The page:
But how realistic is it that you can enjoy a life of tax-free dividend income?

You can’t have any other sources of income, like from a job or a pension or from a rental property. And you’d need a large non-registered investment portfolio (think $1M or more) filled with Canadian dividend paying stocks.

In the article above, the example investor retired in his 40s and has been living off his non-registered dividends tax-free. A fun scenario to dream about, but extremely rare in reality.

Finally, most retirees start collecting other (taxable) income streams in their 60s, such as CPP and OAS, which start to erode the tax benefits of Canadian dividends.

Final Thoughts

I was a dividend investor for many years before switching to index investing. I understand all of the behavioural arguments in favour of dividend investing. But there is still a lot of misguided thinking around dividend investing.

I hope this article helped dispel some of these myths and also showed you that investors shouldn’t have a preference for dividend paying companies over non-dividend payers, and that dividends are no substitute for bonds.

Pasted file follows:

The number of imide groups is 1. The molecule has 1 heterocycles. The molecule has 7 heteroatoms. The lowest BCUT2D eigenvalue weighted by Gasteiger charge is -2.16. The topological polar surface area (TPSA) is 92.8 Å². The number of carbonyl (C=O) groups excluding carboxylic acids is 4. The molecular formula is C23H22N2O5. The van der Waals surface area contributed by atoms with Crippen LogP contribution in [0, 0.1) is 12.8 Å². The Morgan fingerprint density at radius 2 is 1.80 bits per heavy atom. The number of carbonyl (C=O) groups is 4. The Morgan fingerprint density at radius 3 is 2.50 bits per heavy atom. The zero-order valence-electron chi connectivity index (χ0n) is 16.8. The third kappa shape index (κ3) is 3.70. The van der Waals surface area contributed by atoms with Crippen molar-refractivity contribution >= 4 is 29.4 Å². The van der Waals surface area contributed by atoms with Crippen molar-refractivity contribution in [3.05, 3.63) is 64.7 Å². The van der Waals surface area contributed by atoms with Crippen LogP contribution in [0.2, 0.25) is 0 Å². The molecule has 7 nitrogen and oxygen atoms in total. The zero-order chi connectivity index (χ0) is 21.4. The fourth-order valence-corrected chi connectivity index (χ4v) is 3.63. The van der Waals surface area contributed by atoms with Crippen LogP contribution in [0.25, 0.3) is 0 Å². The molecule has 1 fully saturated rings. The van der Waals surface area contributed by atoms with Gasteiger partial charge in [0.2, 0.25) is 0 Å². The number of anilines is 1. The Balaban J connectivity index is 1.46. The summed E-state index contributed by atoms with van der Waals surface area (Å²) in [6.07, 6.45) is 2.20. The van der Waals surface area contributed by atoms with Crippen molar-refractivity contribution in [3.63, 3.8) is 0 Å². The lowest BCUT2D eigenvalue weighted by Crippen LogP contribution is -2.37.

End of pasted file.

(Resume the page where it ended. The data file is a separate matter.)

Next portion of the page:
Dividends aren’t magic – they’re part of a stock’s total return. If you’re attracted to a high dividend yield then consider what you might be giving up in capital appreciation.

And please don’t dump your life savings into one individual stock!

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  1. james Miller on June 23, 2021 at 4:34 pm

    Would you consider R.E.I.T’s .a good bond proxy

    • RobbieK on June 23, 2021 at 5:31 pm

      Thank you for taking the time to write this article! It’s likely I’ll be referring back to this now and again as a rational reminder.

      • Robb Engen on June 23, 2021 at 7:36 pm

        My pleasure, Robbie. Glad you enjoyed it!

    • Robb Engen on June 23, 2021 at 7:35 pm

      Hi James, no I wouldn’t. The only acceptable bond substitute would be GICs and even that has its trade-offs (liquidity being one). Here’s a good comparison of the two: https://www.canadianportfoliomanagerblog.com/gics-vs-bond-etfs-a-case-study-and-bold-adventure/

      As for REITs, Ben Felix does a deep dive into this ‘asset class’ that’s worth a read: https://www.pwlcapital.com/reconsidering-reits-in-your-investment-portfolio/